Holy Land Foundation v. Ashcroft

Decision Date20 June 2003
Docket NumberNo. 02-5307.,02-5307.
Citation333 F.3d 156
PartiesHOLY LAND FOUNDATION FOR RELIEF AND DEVELOPMENT, Appellant, v. John D. ASHCROFT, in his official capacity as Attorney General of the United States, et al., Appellees.
CourtU.S. Court of Appeals — District of Columbia Circuit

Appeal from the United States District Court for the District of Columbia (No. 02cv00442).

John D. Cline argued the cause for appellant. With him on the briefs was John W. Boyd.

Douglas Letter, Terrorism Litigation Counsel, U.S. Department of Justice, argued the cause for appellees. With him on the brief were Roscoe C. Howard, Jr., U.S. Attorney, H. Thomas Byron III, and Elizabeth J. Shapiro, Attorneys, U.S. Department of Justice, and David D. Aufhauser, General Counsel, U.S. Department of Treasury.

Before: GINSBURG, Chief Judge, and SENTELLE and HENDERSON, Circuit Judges.

Opinion for the Court filed by Circuit Judge SENTELLE.

SENTELLE, Circuit Judge:

In December 2001, the Office of Foreign Asset Control ("OFAC") designated Holy Land Foundation ("HLF") as a "Specially Designated Global Terrorist" ("SDGT") pursuant to an Executive Order issued under the International Emergency Economic Powers Act, 50 U.S.C. § 1701 et seq. ("IEEPA"). This designation was accompanied by an order blocking all of the organization's assets. HLF brought an action in the district court challenging this designation and before us now appeals the lower court's decision which affirmed OFAC's actions and dismissed the complaint in substantial part. For the reasons explained below, we hereby affirm the district court's dismissal in part, and order summary judgment for the government.

I. Background

The IEEPA, 50 U.S.C. § 1701 et seq., authorizes the President to declare a national emergency when an extraordinary threat to the United States arises that originates in substantial part in a foreign state. Such a declaration clothes the President with extensive authority set out in 50 U.S.C. § 1702. Under that section he may investigate, regulate, or prohibit transactions in foreign exchange, banking transfers, and importation or exportation of currency or securities by persons or with respect to property, subject to the jurisdiction of the United States. § 1702(a)(1)(A). Of further special concern to the Holy Land Foundation, he may

investigate, block during the pendency of an investigation, regulate, direct and compel, nullify, void, prevent or prohibit, any acquisition, holding, withholding, use, transfer, withdrawal, transportation, importation or exportation of, or dealing in, or exercising any right, power, or privilege with respect to, or transactions involving, any property in which any foreign country or a national thereof has any interest by any person, or with respect to any property, subject to the jurisdiction of the United States....

§ 1702(a)(1)(B).

In 1995, the President issued Executive Order 12,947 pursuant to the IEEPA. Exec. Order No. 12,947 (60 Fed.Reg. 5079 (Jan. 23, 1995)). That order designated certain terrorist organizations, including the Palestinian organization Hamas, as "Specially Designated Terrorists," or SDTs, and blocked all of their property and interests in property. The order also allowed for additional designations if an organization or person is found to be "owned or controlled by, or to act for or on behalf of" an SDT. Id.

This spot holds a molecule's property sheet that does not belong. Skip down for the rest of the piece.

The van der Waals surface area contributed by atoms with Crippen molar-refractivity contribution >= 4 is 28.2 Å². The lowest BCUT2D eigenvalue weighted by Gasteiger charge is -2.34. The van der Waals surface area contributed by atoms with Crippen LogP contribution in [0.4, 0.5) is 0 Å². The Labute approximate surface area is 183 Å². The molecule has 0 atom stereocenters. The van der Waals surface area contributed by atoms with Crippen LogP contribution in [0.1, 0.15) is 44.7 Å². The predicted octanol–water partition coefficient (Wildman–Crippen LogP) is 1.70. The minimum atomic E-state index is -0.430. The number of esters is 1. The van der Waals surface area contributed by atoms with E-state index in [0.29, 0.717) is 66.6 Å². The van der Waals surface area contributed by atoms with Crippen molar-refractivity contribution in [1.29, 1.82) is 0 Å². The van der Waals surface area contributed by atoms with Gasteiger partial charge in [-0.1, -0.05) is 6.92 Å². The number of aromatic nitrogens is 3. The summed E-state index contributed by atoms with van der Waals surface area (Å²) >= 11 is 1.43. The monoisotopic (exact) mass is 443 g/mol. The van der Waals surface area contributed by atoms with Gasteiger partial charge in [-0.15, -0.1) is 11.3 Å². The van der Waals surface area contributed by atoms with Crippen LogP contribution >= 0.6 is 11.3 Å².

In 2001, as part of his response to the attacks of September 11, the President issued Executive Order 13,224, similar to Order 12,947, pursuant to the IEEPA. Exec. Order No. 13,224 (66 Fed.Reg. 49,079 (Sept. 23, 2001)). Order 13,224 designated specified terrorist organizations, again including Hamas, as "Specially Designated Global Terrorists," or SDGTs, and blocked all of their property and interests in property subject to the jurisdiction of the United States. That order also allowed for additional SDGTs to be designated if organizations or persons are found to "act for or on behalf of" or are "owned or controlled by" designated terrorists, or they "assist in, sponsor, or provide ... support for," or are "otherwise associated" with them. Id.

HLF was originally established as the Occupied Land Fund and incorporated as a tax-exempt organization in California in 1989. In 1991 it changed its corporate name to the Holy Land Foundation for Relief and Development and moved to Texas. It describes itself as "the largest Muslim charity in the United States." In December 2001, OFAC, a division of the Department of the Treasury, acting pursuant to the IEEPA and the two Executive Orders (13,224 and 12,947), designated HLF as both an SDT and an SDGT and blocked all of its assets. The designations were based on information supporting the proposition that HLF was closely linked to Hamas. Soon thereafter, HLF filed a complaint in district court challenging its designations as a terrorist organization and the seizure of its assets, and alleging that its rights under the First, Fourth, and Fifth Amendments, its right to free exercise of religion under the Religious Freedom Restoration Act, 42 U.S.C. § 2000bb et seq. ("RFRA"), and its rights under the Administrative Procedure Act, 5 U.S.C. § 701 et seq. ("APA"), had all been violated. HLF also filed a motion for a preliminary injunction, seeking to enjoin the government from blocking or freezing its assets. In support of the motion, HLF attached exhibits purportedly showing that it was not linked to Hamas and therefore not a terrorist organization. Subsequently, in May 2002, the OFAC redesignated HLF as an SDT and an SDGT, and filed with the district court an administrative record which included HLF's motion for a preliminary injunction with attached exhibits.